Jencks' diagram seems to have stood the test of the timeline
It seems like a long while ago, and yet also likeyesterday, that Charles Jencks produced a diagram for the magazine Architectural Design which showed a timeline of architectural evolution from 1920 up to 2005 or thereabouts.
I was sent a copy of this by my friend Rod Robbie in Toronto, who was clearing out his office and thought I might be interested. He was right. This well-known map of the future had gone out of my mind, and - as well as making me feel rather old - suddenly seeing it again showed how accurate Jencks was, and also highlighted some things he had missed.
We can start to make these judgements now as we near the end of his period, though they are really the province of the architectural historian in about 40 years'time.
Each decade on the chart is delineated, although the various topics flow through in a more organic manner as they ignore the artificiality of calendar years. Some topics are highlighted. When we look at the true period about 1970 we notice that one major topic is 'Bureaucratic', which is surrounded by other words including 'Neo-Classicism', 'Pragmatic', 'Lincoln Center' and 'Roche'. I remember the 1970s as a decade of disillusionment and selfdoubt - a time when the useful disruption of the '60s was stalled, leaving so-called radicals somewhat in the lurch.
As this subject is projected towards 2005, it transforms into 'Neo-Fascism', eventually arriving at 'Fundamentalism' and 'Classical Purism'. It is certainly true that Thatcherism increased the managerial classes by a colossal amount and government reverted towards a centralised management style.
The quick transit through Po-Mo led to a stripped-down architecture, which quickly turned into a style called Neo-Modernism and Minimalism - two words that do not appear on Jencks'chart. This style, and that is all it is, has captured the eye of many of the taste- and king-makers, some of which is fuelled further by a penchant for all things Dutch. The people themselves are born out of a Thatcherite, and now Blairite, wish to control.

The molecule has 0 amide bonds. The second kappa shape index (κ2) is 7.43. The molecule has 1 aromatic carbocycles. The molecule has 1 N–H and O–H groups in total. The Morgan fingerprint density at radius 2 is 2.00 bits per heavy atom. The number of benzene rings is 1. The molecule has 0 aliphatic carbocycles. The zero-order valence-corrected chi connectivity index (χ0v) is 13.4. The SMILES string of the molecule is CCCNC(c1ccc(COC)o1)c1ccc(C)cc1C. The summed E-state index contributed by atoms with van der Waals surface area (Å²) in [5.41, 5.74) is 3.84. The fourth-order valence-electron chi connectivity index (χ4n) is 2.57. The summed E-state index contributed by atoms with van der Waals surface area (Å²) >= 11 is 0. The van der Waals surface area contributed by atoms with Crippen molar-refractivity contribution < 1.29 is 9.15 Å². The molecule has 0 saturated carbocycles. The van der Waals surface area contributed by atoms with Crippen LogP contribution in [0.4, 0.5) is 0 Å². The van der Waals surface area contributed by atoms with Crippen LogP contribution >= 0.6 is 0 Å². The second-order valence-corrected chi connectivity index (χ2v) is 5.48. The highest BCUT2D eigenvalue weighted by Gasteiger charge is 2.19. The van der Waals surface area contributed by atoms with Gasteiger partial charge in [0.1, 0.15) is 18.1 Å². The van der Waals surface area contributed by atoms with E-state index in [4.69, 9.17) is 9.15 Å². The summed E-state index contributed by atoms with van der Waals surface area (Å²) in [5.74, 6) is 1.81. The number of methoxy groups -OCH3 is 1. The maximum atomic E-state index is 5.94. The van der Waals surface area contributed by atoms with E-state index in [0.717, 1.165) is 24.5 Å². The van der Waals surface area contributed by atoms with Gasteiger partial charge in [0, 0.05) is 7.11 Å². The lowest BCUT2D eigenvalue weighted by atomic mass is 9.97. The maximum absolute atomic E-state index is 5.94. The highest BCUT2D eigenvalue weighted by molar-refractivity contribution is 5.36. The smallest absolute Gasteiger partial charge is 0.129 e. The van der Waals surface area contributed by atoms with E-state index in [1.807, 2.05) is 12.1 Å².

Ironically, this work is seen to be open and democratic, but here I find myself in sympathy with the chart, as it definitely predicted a return to fixed values and little change. If you project this line back towards 1900 you find words such as 'Monumentalism', 'Historicist Revivalist', 'Communist Traditionalist' and 'Ponti & Speer'. From whence we came we shall return, or so it would appear. But maybe we can find some potential saviour, which in 1960 is called 'Pop'. Around this term are 'Kiesler', 'Blow Up', 'Plug In' and 'Student Activist'.
This theme develops in two ways. One appears to be a dead end as it travels through 'Dolce Vita' and 'Imagist'; the other is 'Revolutionist' surrounded by 'Anarchist', 'Community Advocacy', and eventually leading to a major title, 'Biomorphic'. Here again Jencks is quite accurate, as we can now appreciate that an architecture is emerging which takes full advantage of the fluidity that new technology and green agendas seem to suggest.
We are also just beginning to see a process of design that includes people - what I call collective creativity - which questions the idea of a more rigid form of the built environment. This line projected backwards includes 'Utopian', 'Folk Vernacular', 'Consumer Modern Constructivism', 'Leonidov', 'Eames' and 'Las Vegas'.
Now that it has run its projected time period, the chart is even more interesting. Jencks' speculations are fascinating and perhaps give rise to a certain fulfilment.
Sadly, today no one is thinking of these links, causalities and possibilities. Perhaps we should.
WA, from my garden table, London